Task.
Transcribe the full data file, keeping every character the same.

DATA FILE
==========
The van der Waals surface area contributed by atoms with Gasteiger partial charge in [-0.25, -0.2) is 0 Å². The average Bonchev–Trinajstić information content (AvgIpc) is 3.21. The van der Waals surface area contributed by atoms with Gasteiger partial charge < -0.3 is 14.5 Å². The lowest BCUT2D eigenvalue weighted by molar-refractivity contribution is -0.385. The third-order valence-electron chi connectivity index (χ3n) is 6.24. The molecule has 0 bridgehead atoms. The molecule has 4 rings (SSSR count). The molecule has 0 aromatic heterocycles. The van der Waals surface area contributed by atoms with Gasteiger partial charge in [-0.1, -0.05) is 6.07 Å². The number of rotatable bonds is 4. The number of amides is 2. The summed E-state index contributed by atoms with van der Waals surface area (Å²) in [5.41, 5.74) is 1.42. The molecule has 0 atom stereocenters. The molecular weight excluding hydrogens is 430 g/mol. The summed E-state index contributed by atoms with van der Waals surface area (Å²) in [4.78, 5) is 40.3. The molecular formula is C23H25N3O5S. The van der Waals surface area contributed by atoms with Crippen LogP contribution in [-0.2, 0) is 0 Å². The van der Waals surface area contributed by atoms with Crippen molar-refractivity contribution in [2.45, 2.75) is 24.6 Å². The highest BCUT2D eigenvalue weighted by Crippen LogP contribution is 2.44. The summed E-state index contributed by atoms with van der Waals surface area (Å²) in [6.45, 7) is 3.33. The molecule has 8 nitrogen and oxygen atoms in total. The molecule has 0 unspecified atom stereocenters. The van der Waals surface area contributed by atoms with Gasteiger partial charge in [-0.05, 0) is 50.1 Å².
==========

The van der Waals surface area contributed by atoms with Gasteiger partial charge in [-0.25, -0.2) is 0 Å². The average Bonchev–Trinajstić information content (AvgIpc) is 3.21. The van der Waals surface area contributed by atoms with Gasteiger partial charge < -0.3 is 14.5 Å². The lowest BCUT2D eigenvalue weighted by molar-refractivity contribution is -0.385. The third-order valence-electron chi connectivity index (χ3n) is 6.24. The molecule has 0 bridgehead atoms. The molecule has 4 rings (SSSR count). The molecule has 0 aromatic heterocycles. The van der Waals surface area contributed by atoms with Gasteiger partial charge in [-0.1, -0.05) is 6.07 Å². The number of rotatable bonds is 4. The number of amides is 2. The summed E-state index contributed by atoms with van der Waals surface area (Å²) in [5.41, 5.74) is 1.42. The molecule has 0 atom stereocenters. The molecular weight excluding hydrogens is 430 g/mol. The summed E-state index contributed by atoms with van der Waals surface area (Å²) in [4.78, 5) is 40.3. The molecular formula is C23H25N3O5S. The van der Waals surface area contributed by atoms with Crippen LogP contribution in [-0.2, 0) is 0 Å². The van der Waals surface area contributed by atoms with Crippen molar-refractivity contribution in [2.45, 2.75) is 24.6 Å². The highest BCUT2D eigenvalue weighted by Crippen LogP contribution is 2.44. The summed E-state index contributed by atoms with van der Waals surface area (Å²) in [6.45, 7) is 3.33. The molecule has 8 nitrogen and oxygen atoms in total. The molecule has 0 unspecified atom stereocenters. The van der Waals surface area contributed by atoms with Gasteiger partial charge in [-0.05, 0) is 50.1 Å².